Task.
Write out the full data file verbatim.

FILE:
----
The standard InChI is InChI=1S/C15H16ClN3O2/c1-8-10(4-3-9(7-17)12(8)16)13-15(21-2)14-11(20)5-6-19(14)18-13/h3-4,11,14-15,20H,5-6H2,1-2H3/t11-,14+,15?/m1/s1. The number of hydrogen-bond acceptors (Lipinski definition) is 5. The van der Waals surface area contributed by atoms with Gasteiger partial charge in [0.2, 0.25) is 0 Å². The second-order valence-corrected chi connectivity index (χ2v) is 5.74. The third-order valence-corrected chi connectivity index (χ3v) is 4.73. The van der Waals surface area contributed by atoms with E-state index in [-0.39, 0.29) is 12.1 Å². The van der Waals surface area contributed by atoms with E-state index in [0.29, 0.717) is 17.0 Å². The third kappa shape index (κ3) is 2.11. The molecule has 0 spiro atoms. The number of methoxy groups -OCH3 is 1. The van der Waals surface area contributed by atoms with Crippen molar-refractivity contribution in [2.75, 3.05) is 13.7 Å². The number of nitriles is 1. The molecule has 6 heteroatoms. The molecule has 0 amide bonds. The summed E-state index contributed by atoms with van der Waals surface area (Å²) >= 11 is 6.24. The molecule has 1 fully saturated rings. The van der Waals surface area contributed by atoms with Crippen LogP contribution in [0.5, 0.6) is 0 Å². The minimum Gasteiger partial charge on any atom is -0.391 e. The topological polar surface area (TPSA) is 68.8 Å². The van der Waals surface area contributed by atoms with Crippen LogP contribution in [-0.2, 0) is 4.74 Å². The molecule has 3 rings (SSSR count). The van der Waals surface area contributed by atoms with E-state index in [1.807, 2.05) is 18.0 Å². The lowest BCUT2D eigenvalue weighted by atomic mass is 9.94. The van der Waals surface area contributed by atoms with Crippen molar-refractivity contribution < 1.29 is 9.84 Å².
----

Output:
The standard InChI is InChI=1S/C15H16ClN3O2/c1-8-10(4-3-9(7-17)12(8)16)13-15(21-2)14-11(20)5-6-19(14)18-13/h3-4,11,14-15,20H,5-6H2,1-2H3/t11-,14+,15?/m1/s1. The number of hydrogen-bond acceptors (Lipinski definition) is 5. The van der Waals surface area contributed by atoms with Gasteiger partial charge in [0.2, 0.25) is 0 Å². The second-order valence-corrected chi connectivity index (χ2v) is 5.74. The third-order valence-corrected chi connectivity index (χ3v) is 4.73. The van der Waals surface area contributed by atoms with E-state index in [-0.39, 0.29) is 12.1 Å². The van der Waals surface area contributed by atoms with E-state index in [0.29, 0.717) is 17.0 Å². The third kappa shape index (κ3) is 2.11. The molecule has 0 spiro atoms. The number of methoxy groups -OCH3 is 1. The van der Waals surface area contributed by atoms with Crippen molar-refractivity contribution in [2.75, 3.05) is 13.7 Å². The number of nitriles is 1. The molecule has 6 heteroatoms. The molecule has 0 amide bonds. The summed E-state index contributed by atoms with van der Waals surface area (Å²) >= 11 is 6.24. The molecule has 1 fully saturated rings. The van der Waals surface area contributed by atoms with Crippen LogP contribution in [0.5, 0.6) is 0 Å². The minimum Gasteiger partial charge on any atom is -0.391 e. The topological polar surface area (TPSA) is 68.8 Å². The van der Waals surface area contributed by atoms with Crippen LogP contribution in [-0.2, 0) is 4.74 Å². The molecule has 3 rings (SSSR count). The van der Waals surface area contributed by atoms with E-state index in [1.807, 2.05) is 18.0 Å². The lowest BCUT2D eigenvalue weighted by atomic mass is 9.94. The van der Waals surface area contributed by atoms with Crippen molar-refractivity contribution < 1.29 is 9.84 Å².